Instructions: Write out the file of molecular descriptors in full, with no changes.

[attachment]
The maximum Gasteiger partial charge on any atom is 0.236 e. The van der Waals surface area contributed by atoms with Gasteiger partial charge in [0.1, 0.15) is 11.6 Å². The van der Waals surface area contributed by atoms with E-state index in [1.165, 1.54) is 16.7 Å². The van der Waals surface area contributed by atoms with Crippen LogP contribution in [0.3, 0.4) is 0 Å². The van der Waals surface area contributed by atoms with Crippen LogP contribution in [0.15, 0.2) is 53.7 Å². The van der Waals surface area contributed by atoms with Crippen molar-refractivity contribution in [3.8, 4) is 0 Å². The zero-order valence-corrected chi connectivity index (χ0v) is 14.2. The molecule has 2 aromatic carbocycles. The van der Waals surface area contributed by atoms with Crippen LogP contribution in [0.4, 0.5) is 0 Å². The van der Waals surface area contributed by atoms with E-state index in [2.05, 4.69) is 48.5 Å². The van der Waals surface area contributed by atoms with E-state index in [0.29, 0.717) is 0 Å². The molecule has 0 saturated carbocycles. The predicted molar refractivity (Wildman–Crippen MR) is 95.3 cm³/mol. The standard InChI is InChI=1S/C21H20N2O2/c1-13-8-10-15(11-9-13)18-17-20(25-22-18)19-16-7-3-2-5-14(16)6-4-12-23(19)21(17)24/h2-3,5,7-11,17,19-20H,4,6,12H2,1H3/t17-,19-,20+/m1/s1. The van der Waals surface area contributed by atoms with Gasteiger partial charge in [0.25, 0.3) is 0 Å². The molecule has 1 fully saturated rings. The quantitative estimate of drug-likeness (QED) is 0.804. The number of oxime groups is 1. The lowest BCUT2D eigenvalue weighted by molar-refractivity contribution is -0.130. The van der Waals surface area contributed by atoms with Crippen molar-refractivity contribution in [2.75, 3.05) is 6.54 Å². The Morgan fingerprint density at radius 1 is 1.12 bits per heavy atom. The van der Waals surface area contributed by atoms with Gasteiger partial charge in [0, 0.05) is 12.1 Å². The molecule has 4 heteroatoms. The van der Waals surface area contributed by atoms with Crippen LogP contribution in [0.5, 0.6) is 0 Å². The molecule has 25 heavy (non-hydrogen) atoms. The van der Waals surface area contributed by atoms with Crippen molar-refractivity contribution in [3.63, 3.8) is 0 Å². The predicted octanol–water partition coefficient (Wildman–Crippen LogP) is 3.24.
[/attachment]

The maximum Gasteiger partial charge on any atom is 0.236 e. The van der Waals surface area contributed by atoms with Gasteiger partial charge in [0.1, 0.15) is 11.6 Å². The van der Waals surface area contributed by atoms with E-state index in [1.165, 1.54) is 16.7 Å². The van der Waals surface area contributed by atoms with Crippen LogP contribution in [0.3, 0.4) is 0 Å². The van der Waals surface area contributed by atoms with Crippen LogP contribution in [0.15, 0.2) is 53.7 Å². The van der Waals surface area contributed by atoms with Crippen molar-refractivity contribution in [3.8, 4) is 0 Å². The zero-order valence-corrected chi connectivity index (χ0v) is 14.2. The molecule has 2 aromatic carbocycles. The van der Waals surface area contributed by atoms with Crippen LogP contribution in [0.4, 0.5) is 0 Å². The van der Waals surface area contributed by atoms with E-state index in [2.05, 4.69) is 48.5 Å². The van der Waals surface area contributed by atoms with E-state index in [0.29, 0.717) is 0 Å². The molecule has 0 saturated carbocycles. The predicted molar refractivity (Wildman–Crippen MR) is 95.3 cm³/mol. The standard InChI is InChI=1S/C21H20N2O2/c1-13-8-10-15(11-9-13)18-17-20(25-22-18)19-16-7-3-2-5-14(16)6-4-12-23(19)21(17)24/h2-3,5,7-11,17,19-20H,4,6,12H2,1H3/t17-,19-,20+/m1/s1. The van der Waals surface area contributed by atoms with Gasteiger partial charge in [0.25, 0.3) is 0 Å². The molecule has 1 fully saturated rings. The quantitative estimate of drug-likeness (QED) is 0.804. The number of oxime groups is 1. The lowest BCUT2D eigenvalue weighted by molar-refractivity contribution is -0.130. The van der Waals surface area contributed by atoms with Crippen molar-refractivity contribution in [2.75, 3.05) is 6.54 Å². The Morgan fingerprint density at radius 1 is 1.12 bits per heavy atom. The van der Waals surface area contributed by atoms with Gasteiger partial charge in [0, 0.05) is 12.1 Å². The molecule has 4 heteroatoms. The van der Waals surface area contributed by atoms with Crippen LogP contribution in [0.5, 0.6) is 0 Å². The molecule has 25 heavy (non-hydrogen) atoms. The van der Waals surface area contributed by atoms with Crippen molar-refractivity contribution in [3.63, 3.8) is 0 Å². The predicted octanol–water partition coefficient (Wildman–Crippen LogP) is 3.24.